Academic Dishonesty and Video Game Play: Is New Media Use Changing Conceptions of Cheating?
Computers & Education
In this study, an online survey was utilized to investigate relationships among participants’ willingness to cheat in academic or business settings and the strategies they tend to utilize in video game play. 113 participants completed the survey, and 86 students (23 middle school, 44 high school, 8 college undergraduate, and 11 graduate) yielded complete data. Participants were located throughout the United States, with the majority located in the Midwest and Mid-Atlantic states. The survey asked about participants’ strategies and preferences in video game play, as well as their problem-solving strategies for homework and business scenarios. Categorical principal components analysis revealed factors that predict an individual will be more likely to cheat in academics or business. Those who were willing to cheat in school or the workplace tended to use similar problem-solving strategies in those two contexts, as well as in video game play. These were strategies to make problem-solving easier, and to bypass difficult tasks instead of working through them, as well as being more likely to give up when a task was difficult. This suggests that cheating behavior may be a pervasive approach that is more highly related to personality or habits than to any influence from video game play, though the strategies used in video games are reflective of the strategies used in other contexts.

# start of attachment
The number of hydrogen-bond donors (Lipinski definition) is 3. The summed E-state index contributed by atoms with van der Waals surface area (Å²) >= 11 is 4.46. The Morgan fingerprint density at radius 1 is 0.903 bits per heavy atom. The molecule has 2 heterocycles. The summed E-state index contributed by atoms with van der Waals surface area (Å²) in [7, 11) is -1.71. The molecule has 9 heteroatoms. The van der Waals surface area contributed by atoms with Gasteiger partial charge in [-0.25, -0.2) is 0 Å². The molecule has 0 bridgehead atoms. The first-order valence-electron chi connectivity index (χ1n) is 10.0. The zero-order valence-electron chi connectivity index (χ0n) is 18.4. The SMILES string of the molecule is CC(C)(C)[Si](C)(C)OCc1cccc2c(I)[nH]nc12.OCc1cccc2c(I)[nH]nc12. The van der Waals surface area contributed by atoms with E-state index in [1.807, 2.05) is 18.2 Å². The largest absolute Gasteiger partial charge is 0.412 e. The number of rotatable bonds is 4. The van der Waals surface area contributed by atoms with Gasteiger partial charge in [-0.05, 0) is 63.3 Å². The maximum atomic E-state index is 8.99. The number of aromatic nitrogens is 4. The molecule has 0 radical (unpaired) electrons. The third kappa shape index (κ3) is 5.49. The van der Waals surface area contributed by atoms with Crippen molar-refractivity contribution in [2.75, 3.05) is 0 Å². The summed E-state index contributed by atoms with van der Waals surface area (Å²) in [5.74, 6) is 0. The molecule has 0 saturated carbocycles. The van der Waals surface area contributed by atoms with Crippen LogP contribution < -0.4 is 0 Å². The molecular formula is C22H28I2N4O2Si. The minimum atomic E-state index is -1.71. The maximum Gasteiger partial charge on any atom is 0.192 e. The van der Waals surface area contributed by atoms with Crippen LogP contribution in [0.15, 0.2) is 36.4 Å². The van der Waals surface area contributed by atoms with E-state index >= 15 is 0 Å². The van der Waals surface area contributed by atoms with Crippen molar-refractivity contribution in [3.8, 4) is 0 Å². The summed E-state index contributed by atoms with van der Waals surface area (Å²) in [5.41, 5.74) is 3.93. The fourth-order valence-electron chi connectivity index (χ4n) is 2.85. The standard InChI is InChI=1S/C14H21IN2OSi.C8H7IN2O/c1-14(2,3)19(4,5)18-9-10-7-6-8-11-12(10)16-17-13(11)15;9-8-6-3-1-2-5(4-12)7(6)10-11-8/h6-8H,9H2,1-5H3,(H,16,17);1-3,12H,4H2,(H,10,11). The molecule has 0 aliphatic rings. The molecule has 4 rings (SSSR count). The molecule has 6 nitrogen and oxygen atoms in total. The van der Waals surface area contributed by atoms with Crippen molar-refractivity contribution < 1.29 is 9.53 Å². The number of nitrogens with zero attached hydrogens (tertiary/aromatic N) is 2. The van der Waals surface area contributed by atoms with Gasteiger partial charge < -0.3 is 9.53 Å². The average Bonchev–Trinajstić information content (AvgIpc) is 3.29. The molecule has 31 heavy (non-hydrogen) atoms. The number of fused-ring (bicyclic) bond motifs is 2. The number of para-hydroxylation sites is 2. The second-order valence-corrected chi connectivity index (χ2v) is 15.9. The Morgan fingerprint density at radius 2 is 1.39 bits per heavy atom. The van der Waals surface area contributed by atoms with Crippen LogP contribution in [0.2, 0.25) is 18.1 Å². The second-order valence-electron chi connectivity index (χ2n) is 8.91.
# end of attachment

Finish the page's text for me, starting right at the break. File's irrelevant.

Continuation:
Hamlen, Karla R., "Academic Dishonesty and Video Game Play: Is New Media Use Changing Conceptions of Cheating?" (2012). Curriculum & Foundations Faculty Publications. 35.
Hamlen, K. R. (2012). Academic dishonesty and video game play: Is new media use changing conceptions of cheating? Computers & Education, 59(4), 1145-1152. doi:10.1016/j.compedu.2012.06.001